We’ll start with the cheesesteaks. Yes, cheesesteaks are a dime a dozen all over Eastern and Central Pennsylvania and at the Bloomsburg Fair.  But Vince’s Steaks have the longest lines at the fair for good reason – their cheesesteaks are amazing. And unlike in Philly, you’re allowed to ask for peppers or marinara sauce and other toppinon your steak sandwiches here.

The fish and chips were really delicious. The meal was wrapped in newspaper – such an authentic, lovely touch to compliment the food. The fish was not too oily and was perfectly done. With little sprinkle of salt and vinegar and a drizzle of lemon juice, the flaky fish and the roasted potatoes were absolute perfection.  In fact, this was the freshest bite I had at the fair. Loved it!

Another favorite Fair treat is the Grotto Pizza. Grotto Pizza is a chain restaurant with locations in Northeastern Pennsylvania and Delaware. While I can technically have this pizza anytime, it’s just too hard to say no to that gooey cheese and sweet sauce so I had to have it. Other people must feel the same way, because the Grotto stand is always crowded every year. And for $2.50 for this single tiny slice of pizza, it better be good! 

You can’t visit the Bloomsburg Fair without having some Old Fashioned Birch Beer poured from a barrel! 
The Fair features hundreds of different vendors selling food items, home goods, and more.  I came across this little stand selling an asortment of gourmet dips and instantly fell in love.  There was a sample of each dip displayed in its own wicker basket cooling container ($33). The dips (3 packets for $14) are 100% natural, containing no preservatives. They’re really just dried spice mixes that you can add to cream cheese, mayonaise, sour cream, greek yogurt, etc.  (And yes, you can substitute fat free yogurt, etc. to make the dips healthy!) I took home the Excellent Crab, Irish Cheddar & Ale, and Rockin’ Ranch. To visit the website and try these delicious dips for yourself, click here.

The Bloomsburg Fair offers plenty of soup options to warm up the soul.  One stand that I enjoy is Nana’s Nook, which serves homemade New England Clam Chowder, Maryland Crab Soup and Cheddar Ale.  If you want to try a sample, just ask and they are more than happy to help you.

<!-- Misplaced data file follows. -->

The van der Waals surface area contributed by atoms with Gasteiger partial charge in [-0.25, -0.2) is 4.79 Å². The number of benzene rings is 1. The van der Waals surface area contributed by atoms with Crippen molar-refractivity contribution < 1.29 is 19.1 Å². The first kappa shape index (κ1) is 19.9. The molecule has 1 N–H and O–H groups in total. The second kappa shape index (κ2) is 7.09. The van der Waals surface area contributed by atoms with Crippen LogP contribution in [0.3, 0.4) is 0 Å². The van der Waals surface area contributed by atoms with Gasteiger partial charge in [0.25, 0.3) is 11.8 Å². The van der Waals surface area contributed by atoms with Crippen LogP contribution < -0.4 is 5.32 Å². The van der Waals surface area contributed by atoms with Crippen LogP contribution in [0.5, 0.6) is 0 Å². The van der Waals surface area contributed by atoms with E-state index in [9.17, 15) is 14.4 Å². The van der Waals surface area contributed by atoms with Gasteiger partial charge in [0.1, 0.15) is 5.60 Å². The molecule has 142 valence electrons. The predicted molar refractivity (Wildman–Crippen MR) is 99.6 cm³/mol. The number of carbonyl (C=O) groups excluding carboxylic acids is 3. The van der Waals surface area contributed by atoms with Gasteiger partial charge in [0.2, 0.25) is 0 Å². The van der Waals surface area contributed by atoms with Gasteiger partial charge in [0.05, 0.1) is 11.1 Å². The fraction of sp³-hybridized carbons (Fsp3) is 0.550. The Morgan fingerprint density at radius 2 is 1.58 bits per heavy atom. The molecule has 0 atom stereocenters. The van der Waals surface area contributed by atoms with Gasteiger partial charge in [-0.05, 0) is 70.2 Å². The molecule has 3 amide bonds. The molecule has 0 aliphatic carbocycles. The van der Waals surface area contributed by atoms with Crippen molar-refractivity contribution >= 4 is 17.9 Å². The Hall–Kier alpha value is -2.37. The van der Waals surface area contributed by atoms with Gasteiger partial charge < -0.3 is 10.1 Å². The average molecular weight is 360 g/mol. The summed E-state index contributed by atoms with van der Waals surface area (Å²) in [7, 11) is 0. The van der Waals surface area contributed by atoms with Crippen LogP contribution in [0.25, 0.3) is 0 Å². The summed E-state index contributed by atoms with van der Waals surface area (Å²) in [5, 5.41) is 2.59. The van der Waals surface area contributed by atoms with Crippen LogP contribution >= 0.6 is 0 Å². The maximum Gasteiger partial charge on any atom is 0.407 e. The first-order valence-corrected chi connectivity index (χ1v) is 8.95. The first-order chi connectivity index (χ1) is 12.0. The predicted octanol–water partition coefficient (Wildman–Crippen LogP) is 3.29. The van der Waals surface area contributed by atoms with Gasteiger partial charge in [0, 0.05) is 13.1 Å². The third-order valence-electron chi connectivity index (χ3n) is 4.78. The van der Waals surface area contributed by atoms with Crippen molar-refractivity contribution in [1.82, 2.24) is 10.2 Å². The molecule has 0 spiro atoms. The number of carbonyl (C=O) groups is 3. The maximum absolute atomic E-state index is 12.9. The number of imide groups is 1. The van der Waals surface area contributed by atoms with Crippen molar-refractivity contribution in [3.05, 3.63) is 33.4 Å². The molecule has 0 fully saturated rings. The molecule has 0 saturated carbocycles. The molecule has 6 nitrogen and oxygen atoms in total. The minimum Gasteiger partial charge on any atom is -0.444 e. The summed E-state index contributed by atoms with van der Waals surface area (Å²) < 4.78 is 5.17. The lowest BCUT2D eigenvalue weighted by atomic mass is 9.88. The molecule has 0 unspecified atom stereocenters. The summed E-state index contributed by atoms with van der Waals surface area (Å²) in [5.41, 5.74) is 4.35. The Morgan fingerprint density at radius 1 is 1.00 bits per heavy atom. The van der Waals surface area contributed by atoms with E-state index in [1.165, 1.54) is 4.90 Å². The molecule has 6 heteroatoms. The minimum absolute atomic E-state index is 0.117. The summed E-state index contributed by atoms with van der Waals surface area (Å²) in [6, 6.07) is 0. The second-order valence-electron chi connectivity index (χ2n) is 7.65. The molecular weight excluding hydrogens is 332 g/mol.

Another option for soup is the “pot pie” stand.  In Pennsylvania Dutch cooking, what they label “pot pies” are really delicious cups of a broth based soup with vegetables, ham or chicken, and homemade pieces of pasta that are similar to dumplings.  

One of my longtime standing favorite stands at the Fair is the Baked Potato stand. They do sell complete dinners there, but all I have eyes for are the baked potatoes there. You can order one with your choice of toppings.  This one was served with cheese, broccoli and bacon bits.

One of the most prominent offerings at the fair are the many ham/beef dinner stands which serve up hundreds of blue plate like dinner specials and sandwiches.    


Anyone from Pennsylvania knows that one of best fall desserts to have is a Pumpkin Roll. I literally die for Pumpkin Rolls – and will blog about them at some point this season. If you are at the fair, you have to try the Pumpkin Roll ($8.75) from the Pennsylvania Dutch Stand near the Grandstand.

You can’t go to the Bloomsburg Fair without getting an apple dumpling. These little bundles of joy are admittedly the main reason why I keep coming here every year. The marriage between autumn and apples is most beautifully exemplified in this distinct dish. 

Lastly, if by some miracle you’re still hungry as you’re leaving the fair or you need a little something to bring home, stop by the apple stand near Gate 3. It’s easy to spot – it’s a booth literally carved into the shape of an apple.  You can get cider, lemonade and other gluttonous fair-essential treats like fried oreo cookies and or the famous fried apple rings. 

Yes, there are other things to do at the fair besides eat – like see the agricultural exhibits that showcase the biggest and best produce and baked goods from the county and beyond.  Since I was a little girl, my favorite part of the fair (besides the apple dumplings) has always been seeing the “great pumpkin” (think Charlie Brown) exhibits on display. I just love them and used to think they were the pumpkins that were used to make Cinderella style carriages. They still haven’t lost their magic.

There are still TWO more days to visit the fair this year! Here is some important info to know if you go:

Admission gates are open daily from 7 AM to 9 PM.

Admission is $5.00 per person, with free daily admission for children 12 years old and under.

High school students are admitted free of charge on Friday October 1st.

Parking is $5.00 per car, including free tram/bus service to and from the parking lot and admission gate.

Enjoy! 🙂